Everybody’s got a secret.
So, why do we need to share them on the Internet? I speak specifically of PostSecret, a “community art project” in which one creates a postcard-size piece of artwork containing a confession and then sends it into Frank Warren, who then posts about 20 secrets every Sunday on the PostSecret blog (there have also been four PostSecret books and a fifth arriving in October). People send in secrets about everything from small social transgressions or oddities to the darkest recesses of depression and self-harm.
“My wife won’t brush her dog,” one person writes in, on top of a photo of a dog. “So I put the dog’s hair in her food.”
Another person writes: “I cheated on my eye exam to get the glasses I always wanted.” And another: “I religiously read the blogs of 2 women who have recently given birth to their first children. It distracts me from the fact that my husband doesn’t want to have children.”
All the secrets on PostSecret, confessions to the anonymous Internet gods, are carefully constructed by the confessor. Each secret’s presentation is "aesthetic-ized," through word choice and drawing and graphic design, like the confessor is trying to make their secrets (which are too ugly for their immediate social circle) beautiful for the entire world. This highlights the inherent tension between the artifice of the medium and the supposed honesty of the content.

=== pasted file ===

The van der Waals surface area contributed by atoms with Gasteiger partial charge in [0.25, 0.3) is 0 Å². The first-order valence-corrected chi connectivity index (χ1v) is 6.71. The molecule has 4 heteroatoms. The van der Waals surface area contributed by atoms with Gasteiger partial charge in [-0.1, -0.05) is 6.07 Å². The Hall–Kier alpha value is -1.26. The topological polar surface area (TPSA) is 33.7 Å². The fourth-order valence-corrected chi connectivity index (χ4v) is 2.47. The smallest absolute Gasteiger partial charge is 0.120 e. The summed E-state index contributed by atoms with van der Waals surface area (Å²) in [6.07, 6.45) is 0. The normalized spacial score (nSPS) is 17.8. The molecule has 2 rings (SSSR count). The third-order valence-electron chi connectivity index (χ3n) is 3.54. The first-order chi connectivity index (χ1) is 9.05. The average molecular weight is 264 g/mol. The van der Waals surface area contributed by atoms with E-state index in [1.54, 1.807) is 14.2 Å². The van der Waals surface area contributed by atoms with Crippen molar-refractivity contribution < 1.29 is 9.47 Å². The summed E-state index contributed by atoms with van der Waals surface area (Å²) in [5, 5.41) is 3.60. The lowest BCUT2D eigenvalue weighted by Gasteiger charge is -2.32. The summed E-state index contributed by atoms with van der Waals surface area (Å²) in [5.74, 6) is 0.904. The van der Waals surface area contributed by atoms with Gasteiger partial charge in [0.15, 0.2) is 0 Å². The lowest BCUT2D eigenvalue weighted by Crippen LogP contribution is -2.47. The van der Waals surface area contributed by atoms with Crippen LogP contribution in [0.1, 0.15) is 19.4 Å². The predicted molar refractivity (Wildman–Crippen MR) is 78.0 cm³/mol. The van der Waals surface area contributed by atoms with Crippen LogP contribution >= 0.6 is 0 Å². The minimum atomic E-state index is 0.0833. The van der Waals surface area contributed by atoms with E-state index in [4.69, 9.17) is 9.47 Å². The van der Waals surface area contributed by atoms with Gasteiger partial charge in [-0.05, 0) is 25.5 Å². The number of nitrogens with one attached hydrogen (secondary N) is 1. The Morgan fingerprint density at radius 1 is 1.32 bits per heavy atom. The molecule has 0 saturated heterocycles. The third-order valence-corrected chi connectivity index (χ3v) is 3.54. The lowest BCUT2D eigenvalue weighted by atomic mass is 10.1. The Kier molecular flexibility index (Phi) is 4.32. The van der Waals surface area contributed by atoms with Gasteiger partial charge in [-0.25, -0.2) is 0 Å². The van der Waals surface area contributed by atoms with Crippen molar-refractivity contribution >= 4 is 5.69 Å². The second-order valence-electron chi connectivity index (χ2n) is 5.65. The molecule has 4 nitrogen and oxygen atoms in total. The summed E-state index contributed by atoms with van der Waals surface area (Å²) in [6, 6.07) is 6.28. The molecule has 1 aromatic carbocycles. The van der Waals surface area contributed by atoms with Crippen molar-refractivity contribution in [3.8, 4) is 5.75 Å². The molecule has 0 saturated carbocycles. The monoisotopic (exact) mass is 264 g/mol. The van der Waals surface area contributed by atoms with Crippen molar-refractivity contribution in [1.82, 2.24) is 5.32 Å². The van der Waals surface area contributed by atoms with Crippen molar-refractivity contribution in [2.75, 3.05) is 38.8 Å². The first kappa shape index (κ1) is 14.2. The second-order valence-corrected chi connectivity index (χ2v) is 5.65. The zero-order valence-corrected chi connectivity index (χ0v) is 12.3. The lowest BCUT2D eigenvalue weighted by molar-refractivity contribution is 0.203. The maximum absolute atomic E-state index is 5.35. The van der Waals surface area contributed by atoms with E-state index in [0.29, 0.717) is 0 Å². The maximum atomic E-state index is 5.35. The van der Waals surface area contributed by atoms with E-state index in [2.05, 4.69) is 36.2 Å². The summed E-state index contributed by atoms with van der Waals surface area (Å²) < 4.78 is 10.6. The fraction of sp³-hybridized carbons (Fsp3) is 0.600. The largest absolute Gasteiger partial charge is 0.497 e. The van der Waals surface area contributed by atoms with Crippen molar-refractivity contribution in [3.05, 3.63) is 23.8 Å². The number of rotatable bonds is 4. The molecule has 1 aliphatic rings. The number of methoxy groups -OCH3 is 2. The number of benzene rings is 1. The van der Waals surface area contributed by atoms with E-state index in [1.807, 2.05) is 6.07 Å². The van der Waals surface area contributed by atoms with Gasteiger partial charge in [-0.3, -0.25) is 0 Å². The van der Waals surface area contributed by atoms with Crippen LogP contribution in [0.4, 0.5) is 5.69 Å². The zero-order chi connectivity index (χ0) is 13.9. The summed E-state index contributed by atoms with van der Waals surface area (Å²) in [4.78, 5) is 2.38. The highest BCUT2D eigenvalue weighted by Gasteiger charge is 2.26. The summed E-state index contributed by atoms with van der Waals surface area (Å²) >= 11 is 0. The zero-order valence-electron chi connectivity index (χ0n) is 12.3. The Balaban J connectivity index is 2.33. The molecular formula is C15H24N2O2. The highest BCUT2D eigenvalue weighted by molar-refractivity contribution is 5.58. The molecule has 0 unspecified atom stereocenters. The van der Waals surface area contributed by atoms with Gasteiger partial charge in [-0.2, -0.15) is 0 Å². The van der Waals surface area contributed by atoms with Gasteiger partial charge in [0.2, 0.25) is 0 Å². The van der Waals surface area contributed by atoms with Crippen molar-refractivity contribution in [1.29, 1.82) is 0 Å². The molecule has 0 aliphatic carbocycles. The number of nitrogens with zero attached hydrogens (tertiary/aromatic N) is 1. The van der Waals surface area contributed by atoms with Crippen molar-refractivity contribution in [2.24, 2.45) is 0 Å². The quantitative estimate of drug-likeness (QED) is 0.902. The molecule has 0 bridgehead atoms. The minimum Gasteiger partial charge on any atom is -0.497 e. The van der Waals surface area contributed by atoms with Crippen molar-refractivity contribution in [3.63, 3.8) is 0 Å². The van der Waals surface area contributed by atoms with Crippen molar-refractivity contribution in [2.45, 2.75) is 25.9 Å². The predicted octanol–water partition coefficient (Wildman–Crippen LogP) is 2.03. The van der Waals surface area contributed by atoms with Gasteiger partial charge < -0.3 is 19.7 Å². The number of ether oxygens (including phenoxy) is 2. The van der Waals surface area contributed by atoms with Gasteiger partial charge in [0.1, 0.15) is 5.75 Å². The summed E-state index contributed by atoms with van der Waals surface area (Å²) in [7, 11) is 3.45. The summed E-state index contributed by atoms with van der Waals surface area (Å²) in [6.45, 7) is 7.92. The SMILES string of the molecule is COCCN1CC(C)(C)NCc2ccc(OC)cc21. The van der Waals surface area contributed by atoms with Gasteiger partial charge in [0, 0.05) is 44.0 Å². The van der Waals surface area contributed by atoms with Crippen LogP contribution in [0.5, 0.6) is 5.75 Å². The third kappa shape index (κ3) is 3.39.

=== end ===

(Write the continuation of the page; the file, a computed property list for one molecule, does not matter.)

But there are other sites like it. My personal favorite these days is Dear Old Love, where contributors send in “pithy, specific” notes directed to their former flames. It is a more literary pursuit, as opposed to the visual beauty of PostSecret, where writers are trying to outwit and out write each other on the subject of old, lost or future paramours.
“I taught you how to fold towels and properly iron shirts,” writes in one disappointed woman. “Didn’t you know you were in training to be my husband, not hers?”
They’re all only a few lines each — I doubt many are longer than the 140 characters of a tweet, and yet they all tell a story within them. It’s like the anonymous writer wants the intended recipient of the note to know, but be unable to confirm, that it was he or she who sent it.
It’s a little strange to turn our deepest secrets, the ones that would normally only be whispered to the most dear of confidantes after a few glasses of wine, into small spectacles for public viewing. But for generations of Americans forced to read “The Scarlet Letter” in high school (or college or both), secrets are seen as destroyers of personal psyches. Hester Prynne, at the very least, had her secret out in the open. She couldn’t hide it — her symbol of a child and the letter she was forced to wear were evidence of her sin, her secret. But Arthur Dimmesdale, Hester’s partner in adultery, was left unexposed and thus tortured himself as penance.
Dimmesdale’s brand of self-flagellation, I suspect, is not nearly as popular as anonymous truth telling. I think that the popularity of PostSecret and other incognito secret Web sites (SecretTweet, FMyLife, Txt Frm Lst Nght, Group Hug) has a lot to do with an open type of voyeurism. Finding amusement in the pain and humiliation of others is a lot more acceptable when the pain and humiliation is willingly packaged for public consumption — it takes the taboo out of looking in secret at secrets.
Looking at or reading the secrets is a cathartic experience. The human intricacies brought to light through self-examination invite the voyeur to identify with the secret. The writer/artist/confessor is seeking that affirmation from the reader: See me, hear me and love my secret.
Erin K. O'Neill is a former assistant director of photography and current page designer for the Missourian. She is also a master's degree candidate at the Missouri School of Journalism.